Add Another $1,000 A Month To Your Income
Want To Impress And Delight Your Friends And Family?
When appealing to your reader's self-interest, you must target a strong emotion. The
first example above targets people's desire for more money. Most regular folks would
certainly like to have another thousand dollars a month coming in. The second
example targets people's sense of pride. Practically everybody wants to feel more
important and look good in the eyes of their friends and family.
Your product or service has a strong emotional appeal built into it (if you haven't
found it yet you'll need to do so right away). And there may even be more than one emotion
involved. If so, then use the one which is the strongest and most positive for your
Fear is an example of a negative emotion. Sure, you can sell using fear in a headline,
but it's a dicey way to do business and can backfire on you. You could alienate your
reader. Better to bring the fear angle in later in your copy in a “quieter” way, if you
have to use it.
I once fell for a product because of a fear-mongering headline and fear-laden copy. And
to this day I hold a grudge against that marketer. He'll never get any of my business
Remember to keep your target market's wants and desires in the front of your mind at
all times. Find specific problems they have and need solutions for and use that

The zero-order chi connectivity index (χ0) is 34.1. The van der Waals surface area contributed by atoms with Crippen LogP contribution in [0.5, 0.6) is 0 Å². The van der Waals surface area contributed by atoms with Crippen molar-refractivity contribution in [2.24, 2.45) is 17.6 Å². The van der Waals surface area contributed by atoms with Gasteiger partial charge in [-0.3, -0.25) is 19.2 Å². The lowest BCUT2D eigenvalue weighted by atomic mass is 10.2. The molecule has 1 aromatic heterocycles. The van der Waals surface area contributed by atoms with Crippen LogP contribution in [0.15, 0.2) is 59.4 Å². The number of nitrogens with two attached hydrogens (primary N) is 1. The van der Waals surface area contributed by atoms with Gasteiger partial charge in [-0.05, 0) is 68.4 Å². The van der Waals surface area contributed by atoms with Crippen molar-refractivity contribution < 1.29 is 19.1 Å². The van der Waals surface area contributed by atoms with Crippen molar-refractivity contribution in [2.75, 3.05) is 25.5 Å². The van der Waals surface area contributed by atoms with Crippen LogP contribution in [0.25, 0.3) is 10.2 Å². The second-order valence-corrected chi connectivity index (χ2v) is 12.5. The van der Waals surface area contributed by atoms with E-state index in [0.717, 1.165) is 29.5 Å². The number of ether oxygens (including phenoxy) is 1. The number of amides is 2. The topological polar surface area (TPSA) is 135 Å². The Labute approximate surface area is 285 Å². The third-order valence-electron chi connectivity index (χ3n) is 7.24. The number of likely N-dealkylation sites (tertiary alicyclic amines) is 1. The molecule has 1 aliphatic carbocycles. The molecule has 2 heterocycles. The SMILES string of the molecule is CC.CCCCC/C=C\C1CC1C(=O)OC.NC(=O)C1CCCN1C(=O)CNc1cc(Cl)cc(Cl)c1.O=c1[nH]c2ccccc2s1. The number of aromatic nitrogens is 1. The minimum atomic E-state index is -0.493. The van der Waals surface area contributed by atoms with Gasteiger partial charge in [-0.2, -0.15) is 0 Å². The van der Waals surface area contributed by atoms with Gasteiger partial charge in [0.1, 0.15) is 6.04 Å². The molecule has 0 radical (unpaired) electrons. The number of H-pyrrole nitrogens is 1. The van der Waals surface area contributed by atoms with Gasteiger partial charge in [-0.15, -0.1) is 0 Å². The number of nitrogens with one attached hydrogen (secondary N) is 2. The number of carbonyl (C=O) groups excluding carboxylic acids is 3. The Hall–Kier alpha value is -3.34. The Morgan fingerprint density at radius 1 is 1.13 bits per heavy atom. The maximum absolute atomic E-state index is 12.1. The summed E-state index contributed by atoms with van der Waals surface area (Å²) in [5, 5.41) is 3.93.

knowledge to make your headline more targeted.
3. Combine methods and/or bring in your product or service to be even more specific
If you can combine two or even all three of these attention-getting methods in your
headline, then so much the better. Using our headline examples from above, we could
combine them like this:
Amazing New Report Reveals Simple Method For Adding $1,000 A Month To
Famous Conjurer's New Book Shows How You Can Easily Learn Memory Tricks
That Will Impress And Delight Your Friends
These two headlines bring in news and even a bit of curiosity. And they're much more
specific and targeted because they refer to the actual product being offered. That's a
But you don't need to combine attention-getting methods to make your headline more
specific. By just adding your product or service you'll do a lot. Going back to our
original headline examples, we can use only the self-interest angle (which, remember,
is the most effective attention-getting method) and still make things much more specific.
Add Another $1,000 A Month To Your Income With My Proven Trading Service
Impress And Delight Your Friends With These Simple Memory Tricks Anybody Can
With your own product or service it should be fairly easy to follow this same
route and craft a workable headline. But spend some time on it. The great copywriter
Ted Nicholas says he spends 90% of his copywriting time on the headline. And you
should do the same!
Remember, a decent headline not only grabs your reader, it also makes your job
easier when writing the rest of your copy. The copy will flow smoothly out of that
good headline, because the “table has been set”, so to speak.
So go to it and write that good headline. You'll be amazed at the difference
it makes for you.
About the Author
Veteran educator and freelance writer Bruce Carlson would like to help you improve your online copywriting. Sign up for his highly informative Dynamic Copywriter newsletter at: